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    Why is Europe’s Digital Markets Act creating a stir? All you need to know

    Why is Europe’s Digital Markets Act creating a stir? All you need to know

    Why is Europe’s Digital Markets Act creating a stir? All you need to know
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    By CNBCTV18.com  IST (Updated)

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    The law will force bigwigs of the tech world to open their platforms for competitors. The Digital Markets Act faces final votes in the European Parliament.

    Following the implementation of a strict data protection law in the form of General Data Protection Regulation, Europe is now considering rolling out the Digital Markets Act to curb the dominance of big tech companies.

    The Act will force tech behemoths — like Google, Facebook, and Apple — to open up their services and platforms to other businesses. The law clarifies that it will only affect those companies, which have a value of more than €75bn (£63bn), annual sales of €7.5bn, and at least 45 million monthly users.

    However, the DMA faces final votes in the European Parliament as well as by ministers from the European Union's 27 member states.

    What will the law actually do?

    As stated earlier, the law will force big tech to open their platforms for competitors. For instance, Apple will be asked to open up its App Store to third-party payment options instead of users being forced to use Apple's own payment system. Also, the company will need to allow iPhone users in Europe to uninstall its Safari web browser and other company-imposed apps that users cannot currently delete.

    Coming to Google, it will be asked to offer Android users alternatives to its search engine, the Google Maps app, or its Chrome browser. The act has similar proposals for platforms like WhatsApp, Facebook Messenger, and iMessage.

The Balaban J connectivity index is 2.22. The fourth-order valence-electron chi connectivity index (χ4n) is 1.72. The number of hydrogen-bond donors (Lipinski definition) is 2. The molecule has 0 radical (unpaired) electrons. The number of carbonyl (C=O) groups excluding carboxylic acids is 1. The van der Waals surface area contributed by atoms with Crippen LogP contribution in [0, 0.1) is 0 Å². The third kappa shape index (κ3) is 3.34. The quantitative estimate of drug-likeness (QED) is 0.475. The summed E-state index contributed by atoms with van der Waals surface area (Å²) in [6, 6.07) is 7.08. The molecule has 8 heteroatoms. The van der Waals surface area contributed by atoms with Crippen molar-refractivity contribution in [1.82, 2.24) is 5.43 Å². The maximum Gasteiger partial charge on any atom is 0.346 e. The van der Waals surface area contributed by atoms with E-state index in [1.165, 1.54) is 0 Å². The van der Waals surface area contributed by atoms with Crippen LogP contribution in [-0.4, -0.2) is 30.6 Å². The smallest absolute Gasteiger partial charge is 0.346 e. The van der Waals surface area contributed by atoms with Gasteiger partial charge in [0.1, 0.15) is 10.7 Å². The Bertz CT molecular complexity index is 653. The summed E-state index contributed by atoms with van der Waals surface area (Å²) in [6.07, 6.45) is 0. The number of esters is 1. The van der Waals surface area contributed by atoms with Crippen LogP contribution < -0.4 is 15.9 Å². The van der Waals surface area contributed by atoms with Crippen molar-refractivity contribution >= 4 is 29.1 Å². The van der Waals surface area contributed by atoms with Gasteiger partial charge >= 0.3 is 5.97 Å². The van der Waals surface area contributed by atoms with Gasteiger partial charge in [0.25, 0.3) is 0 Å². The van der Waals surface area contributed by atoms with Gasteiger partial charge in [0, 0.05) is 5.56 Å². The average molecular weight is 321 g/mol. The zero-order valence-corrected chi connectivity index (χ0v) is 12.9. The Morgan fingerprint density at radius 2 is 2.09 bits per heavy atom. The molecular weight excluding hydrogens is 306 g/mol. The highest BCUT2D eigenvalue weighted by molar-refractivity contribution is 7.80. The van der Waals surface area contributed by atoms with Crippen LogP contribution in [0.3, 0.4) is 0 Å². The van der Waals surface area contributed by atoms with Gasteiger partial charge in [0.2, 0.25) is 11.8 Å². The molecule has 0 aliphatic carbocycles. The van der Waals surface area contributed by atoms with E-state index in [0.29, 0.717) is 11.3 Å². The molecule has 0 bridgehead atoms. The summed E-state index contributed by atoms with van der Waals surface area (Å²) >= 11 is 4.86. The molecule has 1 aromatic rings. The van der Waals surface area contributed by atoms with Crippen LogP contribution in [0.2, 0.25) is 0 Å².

Why is the EU rolling out the Digital Markets Act?

    The legislation was mooted by EU’s antitrust chief Margrethe Vestager who has said that big tech companies have been indulging in “monopolistic behaviour”. In the past, she has raised concerns on how large tech companies, mainly from the United States, manage to delay and even thwart EU attempts to fine them.

    “Large gatekeeper platforms have prevented businesses and consumers from the benefit of competitive digital markets... What we want is simple: fair markets...in digital," says Vestager.

    According to the proposal, this regulatory Act will help the continent prevent "antitrust" or anti-competitive behaviour from big technology businesses.

    Reactions from tech giants

    Expectantly, the proposed law isn't something the tech companies wished for. While Apple has said it is "concerned that some provisions of the DMA will create unnecessary privacy and security vulnerabilities for our users", Google has issued a statement saying, "While we support many of the DMA's ambitions around consumer choice and interoperability, we're worried that some of these rules could reduce innovation and the choice available to Europeans."

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